IF (oEvt:wParam) != (DWORD(_CAST, hwndClient))
          lclient := FALSE
          lclient := TRUE
     IF lHelpOn
          IF lhelpcursorOn
                lHelpEnable := TRUE
                lHelpEnable := FALSE
          lHelpEnable := FALSE
     SELF:__HandlePointer(oEvt, lHelpCursorOn, lclient)
     RETURN SELF:EventReturnValue

When compiling this in X#, the compiler reports: warning XS0219: The variable 'lHelpEnable' is assigned but its value is never used. That made us look more closely to the code and realize there is another typo, the 2nd argument passed to the __HandlePointer() method should be “lHelpEnable”, not “lHelpCursorOn” as it is now. So this is another thing that must be corrected in the VO SDK.

Miscellaneous potential problems revealed by X#

Most of the issues in code revealed by X# that were described above are critical ones, as in most cases they lead to serious problems when executing it at runtime. But by no means are those the only problems revealed by the compiler. X# also warns us about many other, less critical, things in our code, like inconsistent accessibility (for example when a PUBLIC method has a parameter of a type that is INTERNAL), class fields or events that are left (accidentally?) uninitialized and much more. I personally found many dozens of them when compiling XIDE in x#! Those warnings are for up to the developer to decide if he/she wants to follow the compiler’s advice to adjust the code or not. Describing all those cases would probably require a whole book, but maybe some of them could be covered in another blog article in the future.

In part 1 and part 2 of this article series I have shown you some problems that we found in existing code (in our own code as well, and we thought that that code was perfect). Today we will discuss an important other problem, that has to do with WIn32 interoperability.

Win32 Callback functions

There exist many functions in the Win32 API that require a callback function to return their results to, or use it for some other reason. Probably the most known one is the EnumWindows() function, which enumerates all top-level windows managed by the OS and it can be used like this (VO code – please don’t mind the style, it’s for minimum line length):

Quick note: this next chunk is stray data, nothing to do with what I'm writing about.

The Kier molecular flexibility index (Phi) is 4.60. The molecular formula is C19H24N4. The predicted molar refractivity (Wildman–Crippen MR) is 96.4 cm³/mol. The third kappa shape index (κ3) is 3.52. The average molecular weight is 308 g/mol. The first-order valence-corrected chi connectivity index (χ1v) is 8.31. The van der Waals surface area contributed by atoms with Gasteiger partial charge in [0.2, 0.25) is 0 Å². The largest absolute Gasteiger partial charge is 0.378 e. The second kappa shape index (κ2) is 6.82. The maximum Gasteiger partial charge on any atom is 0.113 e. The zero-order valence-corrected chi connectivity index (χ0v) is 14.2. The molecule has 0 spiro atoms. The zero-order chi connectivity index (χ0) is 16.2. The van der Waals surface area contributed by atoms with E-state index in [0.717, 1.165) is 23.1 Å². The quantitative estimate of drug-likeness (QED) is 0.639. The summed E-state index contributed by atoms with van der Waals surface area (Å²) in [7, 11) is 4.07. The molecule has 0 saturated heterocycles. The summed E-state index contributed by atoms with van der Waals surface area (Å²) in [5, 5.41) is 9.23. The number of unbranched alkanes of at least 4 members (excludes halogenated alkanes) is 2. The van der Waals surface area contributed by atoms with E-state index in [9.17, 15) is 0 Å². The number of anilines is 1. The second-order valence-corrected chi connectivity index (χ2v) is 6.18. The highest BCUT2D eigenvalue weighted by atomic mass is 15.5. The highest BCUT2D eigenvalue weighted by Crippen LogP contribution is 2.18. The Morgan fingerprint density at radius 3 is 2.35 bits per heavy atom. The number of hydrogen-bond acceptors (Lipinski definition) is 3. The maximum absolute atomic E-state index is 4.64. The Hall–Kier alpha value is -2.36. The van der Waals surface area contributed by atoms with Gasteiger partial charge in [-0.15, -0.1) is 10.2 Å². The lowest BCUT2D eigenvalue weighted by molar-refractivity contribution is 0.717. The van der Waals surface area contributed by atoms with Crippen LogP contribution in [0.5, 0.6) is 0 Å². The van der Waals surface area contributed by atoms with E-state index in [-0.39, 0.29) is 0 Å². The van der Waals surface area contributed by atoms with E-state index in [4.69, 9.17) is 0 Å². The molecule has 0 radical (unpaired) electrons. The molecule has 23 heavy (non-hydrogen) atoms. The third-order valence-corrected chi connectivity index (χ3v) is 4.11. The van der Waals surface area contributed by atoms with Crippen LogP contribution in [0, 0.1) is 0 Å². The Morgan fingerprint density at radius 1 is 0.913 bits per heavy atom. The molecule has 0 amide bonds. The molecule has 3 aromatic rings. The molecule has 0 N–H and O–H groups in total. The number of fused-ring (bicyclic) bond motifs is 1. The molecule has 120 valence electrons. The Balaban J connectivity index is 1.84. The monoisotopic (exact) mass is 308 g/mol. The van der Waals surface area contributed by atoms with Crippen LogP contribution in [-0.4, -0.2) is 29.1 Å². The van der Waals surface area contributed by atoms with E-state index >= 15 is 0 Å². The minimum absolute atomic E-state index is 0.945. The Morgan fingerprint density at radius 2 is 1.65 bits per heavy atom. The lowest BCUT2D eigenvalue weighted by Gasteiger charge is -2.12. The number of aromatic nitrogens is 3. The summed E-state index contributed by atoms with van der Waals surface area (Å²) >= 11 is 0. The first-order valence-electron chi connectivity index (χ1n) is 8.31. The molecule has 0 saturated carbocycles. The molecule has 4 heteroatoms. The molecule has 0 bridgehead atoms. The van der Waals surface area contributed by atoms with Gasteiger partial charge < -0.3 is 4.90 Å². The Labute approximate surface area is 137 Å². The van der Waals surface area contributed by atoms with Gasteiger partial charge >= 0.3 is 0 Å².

EnumWindows(@EnumWindowsCallback() , 0)

// this is the callback function:
FUNCTION EnumWindowsCallback(hWnd AS PTR , lParam AS INT) AS LOGIC
pszString := MemAlloc(100) AS PSZ
GetWindowText(hWnd,pszString,100) != 0
     ? pszString

There are a lot of such callback functions used in the VOSDK and in a lot of VO-programmers’ code as well. And this code can work in .Net, too, but unfortunately not without some changes, because the calling convention of the function when compiled in .Net is different to what the OS expects. Making those changes (see below) is not too difficult, but the real hard part is to locate those places (possibly among 100,000s of other lines of code) where callbacks are used.

In part 1 of this article series I have shown you 2 problems that we found in existing code (in our own code as well, and we thought that that code was perfect). Today we will discuss 3 other problems we have seen quite often. And yes, I found this in our own code as well.

Missing Assignment

Another common problem in existing code revealed by X# is with expressions that were unintentionally left incomplete, as demonstrated in this cut down sample: